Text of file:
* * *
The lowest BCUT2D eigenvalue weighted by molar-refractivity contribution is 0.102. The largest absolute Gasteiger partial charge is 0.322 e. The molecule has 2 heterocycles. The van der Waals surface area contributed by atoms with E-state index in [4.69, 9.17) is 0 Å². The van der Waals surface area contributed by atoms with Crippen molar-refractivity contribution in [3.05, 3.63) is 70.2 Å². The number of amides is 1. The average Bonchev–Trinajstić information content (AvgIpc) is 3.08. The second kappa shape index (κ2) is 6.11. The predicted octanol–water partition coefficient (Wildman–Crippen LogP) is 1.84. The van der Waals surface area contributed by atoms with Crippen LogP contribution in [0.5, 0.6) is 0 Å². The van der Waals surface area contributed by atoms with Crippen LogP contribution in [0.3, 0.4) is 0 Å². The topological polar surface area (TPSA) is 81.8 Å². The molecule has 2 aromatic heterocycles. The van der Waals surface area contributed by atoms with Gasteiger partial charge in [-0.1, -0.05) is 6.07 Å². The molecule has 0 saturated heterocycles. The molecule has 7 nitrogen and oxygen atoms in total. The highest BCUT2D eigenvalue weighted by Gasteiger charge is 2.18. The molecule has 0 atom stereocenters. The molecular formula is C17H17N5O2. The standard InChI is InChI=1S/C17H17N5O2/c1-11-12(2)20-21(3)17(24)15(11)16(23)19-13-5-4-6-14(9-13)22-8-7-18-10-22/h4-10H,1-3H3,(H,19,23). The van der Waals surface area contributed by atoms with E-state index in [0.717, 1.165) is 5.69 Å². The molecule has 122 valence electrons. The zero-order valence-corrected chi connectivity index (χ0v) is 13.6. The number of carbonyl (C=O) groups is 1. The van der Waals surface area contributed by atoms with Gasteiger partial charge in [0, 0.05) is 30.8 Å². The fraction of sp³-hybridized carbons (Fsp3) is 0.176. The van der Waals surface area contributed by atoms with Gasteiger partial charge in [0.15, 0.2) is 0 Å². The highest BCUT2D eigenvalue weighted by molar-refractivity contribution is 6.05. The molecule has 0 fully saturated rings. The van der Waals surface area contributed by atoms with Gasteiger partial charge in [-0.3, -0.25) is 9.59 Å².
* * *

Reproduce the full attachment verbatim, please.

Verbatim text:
The lowest BCUT2D eigenvalue weighted by molar-refractivity contribution is 0.102. The largest absolute Gasteiger partial charge is 0.322 e. The molecule has 2 heterocycles. The van der Waals surface area contributed by atoms with E-state index in [4.69, 9.17) is 0 Å². The van der Waals surface area contributed by atoms with Crippen molar-refractivity contribution in [3.05, 3.63) is 70.2 Å². The number of amides is 1. The average Bonchev–Trinajstić information content (AvgIpc) is 3.08. The second kappa shape index (κ2) is 6.11. The predicted octanol–water partition coefficient (Wildman–Crippen LogP) is 1.84. The van der Waals surface area contributed by atoms with Crippen LogP contribution in [0.5, 0.6) is 0 Å². The van der Waals surface area contributed by atoms with Crippen LogP contribution in [0.3, 0.4) is 0 Å². The topological polar surface area (TPSA) is 81.8 Å². The molecule has 2 aromatic heterocycles. The van der Waals surface area contributed by atoms with Gasteiger partial charge in [-0.1, -0.05) is 6.07 Å². The molecule has 0 saturated heterocycles. The molecule has 7 nitrogen and oxygen atoms in total. The highest BCUT2D eigenvalue weighted by Gasteiger charge is 2.18. The molecule has 0 atom stereocenters. The molecular formula is C17H17N5O2. The standard InChI is InChI=1S/C17H17N5O2/c1-11-12(2)20-21(3)17(24)15(11)16(23)19-13-5-4-6-14(9-13)22-8-7-18-10-22/h4-10H,1-3H3,(H,19,23). The van der Waals surface area contributed by atoms with E-state index in [0.717, 1.165) is 5.69 Å². The molecule has 122 valence electrons. The zero-order valence-corrected chi connectivity index (χ0v) is 13.6. The number of carbonyl (C=O) groups is 1. The van der Waals surface area contributed by atoms with Gasteiger partial charge in [0, 0.05) is 30.8 Å². The fraction of sp³-hybridized carbons (Fsp3) is 0.176. The van der Waals surface area contributed by atoms with Gasteiger partial charge in [0.15, 0.2) is 0 Å². The highest BCUT2D eigenvalue weighted by molar-refractivity contribution is 6.05. The molecule has 0 fully saturated rings. The van der Waals surface area contributed by atoms with Gasteiger partial charge in [-0.3, -0.25) is 9.59 Å².